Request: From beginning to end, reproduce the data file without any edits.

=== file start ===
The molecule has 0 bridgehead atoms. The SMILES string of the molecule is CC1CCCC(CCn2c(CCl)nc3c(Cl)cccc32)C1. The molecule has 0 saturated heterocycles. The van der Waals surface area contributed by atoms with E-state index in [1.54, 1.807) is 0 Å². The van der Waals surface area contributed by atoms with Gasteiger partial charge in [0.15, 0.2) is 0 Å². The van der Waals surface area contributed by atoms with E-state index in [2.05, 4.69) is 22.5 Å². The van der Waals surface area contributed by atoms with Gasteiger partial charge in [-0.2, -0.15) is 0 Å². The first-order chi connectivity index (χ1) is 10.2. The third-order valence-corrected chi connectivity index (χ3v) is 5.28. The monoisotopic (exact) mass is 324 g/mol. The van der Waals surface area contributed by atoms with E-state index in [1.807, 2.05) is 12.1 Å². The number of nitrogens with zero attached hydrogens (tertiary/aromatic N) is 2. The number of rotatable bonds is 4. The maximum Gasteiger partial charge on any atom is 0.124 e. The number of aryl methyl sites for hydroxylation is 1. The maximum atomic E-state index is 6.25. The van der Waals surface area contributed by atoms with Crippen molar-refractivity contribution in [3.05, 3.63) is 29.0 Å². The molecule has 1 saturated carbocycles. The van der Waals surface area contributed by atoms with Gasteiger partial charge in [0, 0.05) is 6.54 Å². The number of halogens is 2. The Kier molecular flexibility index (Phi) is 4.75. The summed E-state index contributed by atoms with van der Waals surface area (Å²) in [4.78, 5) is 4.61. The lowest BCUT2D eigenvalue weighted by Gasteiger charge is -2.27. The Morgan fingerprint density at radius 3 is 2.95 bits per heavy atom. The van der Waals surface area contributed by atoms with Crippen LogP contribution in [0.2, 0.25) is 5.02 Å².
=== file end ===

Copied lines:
The molecule has 0 bridgehead atoms. The SMILES string of the molecule is CC1CCCC(CCn2c(CCl)nc3c(Cl)cccc32)C1. The molecule has 0 saturated heterocycles. The van der Waals surface area contributed by atoms with E-state index in [1.54, 1.807) is 0 Å². The van der Waals surface area contributed by atoms with Gasteiger partial charge in [0.15, 0.2) is 0 Å². The van der Waals surface area contributed by atoms with E-state index in [2.05, 4.69) is 22.5 Å². The van der Waals surface area contributed by atoms with Gasteiger partial charge in [-0.2, -0.15) is 0 Å². The first-order chi connectivity index (χ1) is 10.2. The third-order valence-corrected chi connectivity index (χ3v) is 5.28. The monoisotopic (exact) mass is 324 g/mol. The van der Waals surface area contributed by atoms with E-state index in [1.807, 2.05) is 12.1 Å². The number of nitrogens with zero attached hydrogens (tertiary/aromatic N) is 2. The number of rotatable bonds is 4. The maximum Gasteiger partial charge on any atom is 0.124 e. The number of aryl methyl sites for hydroxylation is 1. The maximum atomic E-state index is 6.25. The van der Waals surface area contributed by atoms with Crippen molar-refractivity contribution in [3.05, 3.63) is 29.0 Å². The molecule has 1 saturated carbocycles. The van der Waals surface area contributed by atoms with Gasteiger partial charge in [0, 0.05) is 6.54 Å². The number of halogens is 2. The Kier molecular flexibility index (Phi) is 4.75. The summed E-state index contributed by atoms with van der Waals surface area (Å²) in [4.78, 5) is 4.61. The lowest BCUT2D eigenvalue weighted by Gasteiger charge is -2.27. The Morgan fingerprint density at radius 3 is 2.95 bits per heavy atom. The van der Waals surface area contributed by atoms with Crippen LogP contribution in [0.2, 0.25) is 5.02 Å².